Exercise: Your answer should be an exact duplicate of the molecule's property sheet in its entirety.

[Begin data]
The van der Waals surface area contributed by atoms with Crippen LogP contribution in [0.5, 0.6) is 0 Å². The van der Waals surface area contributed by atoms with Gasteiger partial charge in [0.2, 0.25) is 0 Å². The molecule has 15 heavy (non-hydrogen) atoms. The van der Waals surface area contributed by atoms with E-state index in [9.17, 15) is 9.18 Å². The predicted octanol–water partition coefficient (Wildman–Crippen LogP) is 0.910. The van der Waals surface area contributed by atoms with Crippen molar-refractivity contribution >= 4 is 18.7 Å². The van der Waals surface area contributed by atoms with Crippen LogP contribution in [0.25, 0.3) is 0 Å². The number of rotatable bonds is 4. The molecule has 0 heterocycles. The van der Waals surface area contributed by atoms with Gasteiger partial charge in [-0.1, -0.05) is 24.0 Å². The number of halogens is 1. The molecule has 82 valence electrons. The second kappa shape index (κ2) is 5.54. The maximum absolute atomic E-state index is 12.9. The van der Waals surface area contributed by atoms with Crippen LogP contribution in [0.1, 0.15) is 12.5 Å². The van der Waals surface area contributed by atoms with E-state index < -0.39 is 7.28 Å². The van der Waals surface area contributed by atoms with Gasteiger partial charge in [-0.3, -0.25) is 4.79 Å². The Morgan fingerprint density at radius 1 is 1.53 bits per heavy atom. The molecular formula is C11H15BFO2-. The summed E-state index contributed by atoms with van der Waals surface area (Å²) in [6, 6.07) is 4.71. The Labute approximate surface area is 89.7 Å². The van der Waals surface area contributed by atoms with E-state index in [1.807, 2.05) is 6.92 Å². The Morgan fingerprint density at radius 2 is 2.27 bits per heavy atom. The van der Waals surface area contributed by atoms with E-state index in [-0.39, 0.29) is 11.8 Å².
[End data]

The van der Waals surface area contributed by atoms with Crippen LogP contribution in [0.5, 0.6) is 0 Å². The van der Waals surface area contributed by atoms with Gasteiger partial charge in [0.2, 0.25) is 0 Å². The molecule has 15 heavy (non-hydrogen) atoms. The van der Waals surface area contributed by atoms with E-state index in [9.17, 15) is 9.18 Å². The predicted octanol–water partition coefficient (Wildman–Crippen LogP) is 0.910. The van der Waals surface area contributed by atoms with Crippen molar-refractivity contribution >= 4 is 18.7 Å². The van der Waals surface area contributed by atoms with Crippen LogP contribution in [0.25, 0.3) is 0 Å². The number of rotatable bonds is 4. The molecule has 0 heterocycles. The van der Waals surface area contributed by atoms with Gasteiger partial charge in [-0.1, -0.05) is 24.0 Å². The number of halogens is 1. The molecule has 82 valence electrons. The second kappa shape index (κ2) is 5.54. The maximum absolute atomic E-state index is 12.9. The van der Waals surface area contributed by atoms with Crippen LogP contribution in [0.1, 0.15) is 12.5 Å². The van der Waals surface area contributed by atoms with E-state index < -0.39 is 7.28 Å². The van der Waals surface area contributed by atoms with Gasteiger partial charge in [-0.3, -0.25) is 4.79 Å². The Morgan fingerprint density at radius 1 is 1.53 bits per heavy atom. The molecular formula is C11H15BFO2-. The summed E-state index contributed by atoms with van der Waals surface area (Å²) in [6, 6.07) is 4.71. The Labute approximate surface area is 89.7 Å². The van der Waals surface area contributed by atoms with E-state index in [1.807, 2.05) is 6.92 Å². The Morgan fingerprint density at radius 2 is 2.27 bits per heavy atom. The van der Waals surface area contributed by atoms with E-state index in [-0.39, 0.29) is 11.8 Å².